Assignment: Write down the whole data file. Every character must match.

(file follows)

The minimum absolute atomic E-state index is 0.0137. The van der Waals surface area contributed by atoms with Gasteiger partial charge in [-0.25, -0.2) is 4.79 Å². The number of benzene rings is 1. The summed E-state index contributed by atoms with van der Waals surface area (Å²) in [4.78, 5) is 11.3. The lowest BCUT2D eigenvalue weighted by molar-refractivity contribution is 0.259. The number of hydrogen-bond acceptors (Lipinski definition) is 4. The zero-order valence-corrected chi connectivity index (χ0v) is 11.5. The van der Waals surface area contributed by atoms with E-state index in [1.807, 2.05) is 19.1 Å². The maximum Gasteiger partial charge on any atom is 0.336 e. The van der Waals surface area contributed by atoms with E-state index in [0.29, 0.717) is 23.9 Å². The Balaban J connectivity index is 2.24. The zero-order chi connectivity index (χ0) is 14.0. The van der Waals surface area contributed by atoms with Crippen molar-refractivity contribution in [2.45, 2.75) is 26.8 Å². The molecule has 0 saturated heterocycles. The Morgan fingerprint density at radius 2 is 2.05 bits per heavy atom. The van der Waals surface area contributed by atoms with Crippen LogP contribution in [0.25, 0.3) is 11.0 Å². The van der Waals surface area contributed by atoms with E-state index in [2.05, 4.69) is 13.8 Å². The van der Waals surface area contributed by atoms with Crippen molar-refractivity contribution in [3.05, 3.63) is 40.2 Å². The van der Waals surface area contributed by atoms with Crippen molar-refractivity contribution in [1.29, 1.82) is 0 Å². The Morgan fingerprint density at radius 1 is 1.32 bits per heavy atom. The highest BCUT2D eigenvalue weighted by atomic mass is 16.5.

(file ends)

The minimum absolute atomic E-state index is 0.0137. The van der Waals surface area contributed by atoms with Gasteiger partial charge in [-0.25, -0.2) is 4.79 Å². The number of benzene rings is 1. The summed E-state index contributed by atoms with van der Waals surface area (Å²) in [4.78, 5) is 11.3. The lowest BCUT2D eigenvalue weighted by molar-refractivity contribution is 0.259. The number of hydrogen-bond acceptors (Lipinski definition) is 4. The zero-order valence-corrected chi connectivity index (χ0v) is 11.5. The van der Waals surface area contributed by atoms with E-state index in [1.807, 2.05) is 19.1 Å². The maximum Gasteiger partial charge on any atom is 0.336 e. The van der Waals surface area contributed by atoms with E-state index in [0.29, 0.717) is 23.9 Å². The Balaban J connectivity index is 2.24. The zero-order chi connectivity index (χ0) is 14.0. The van der Waals surface area contributed by atoms with Crippen molar-refractivity contribution in [2.45, 2.75) is 26.8 Å². The molecule has 0 saturated heterocycles. The Morgan fingerprint density at radius 2 is 2.05 bits per heavy atom. The van der Waals surface area contributed by atoms with Crippen LogP contribution in [0.25, 0.3) is 11.0 Å². The van der Waals surface area contributed by atoms with E-state index in [2.05, 4.69) is 13.8 Å². The van der Waals surface area contributed by atoms with Crippen molar-refractivity contribution in [3.05, 3.63) is 40.2 Å². The van der Waals surface area contributed by atoms with Crippen molar-refractivity contribution in [1.29, 1.82) is 0 Å². The Morgan fingerprint density at radius 1 is 1.32 bits per heavy atom. The highest BCUT2D eigenvalue weighted by atomic mass is 16.5.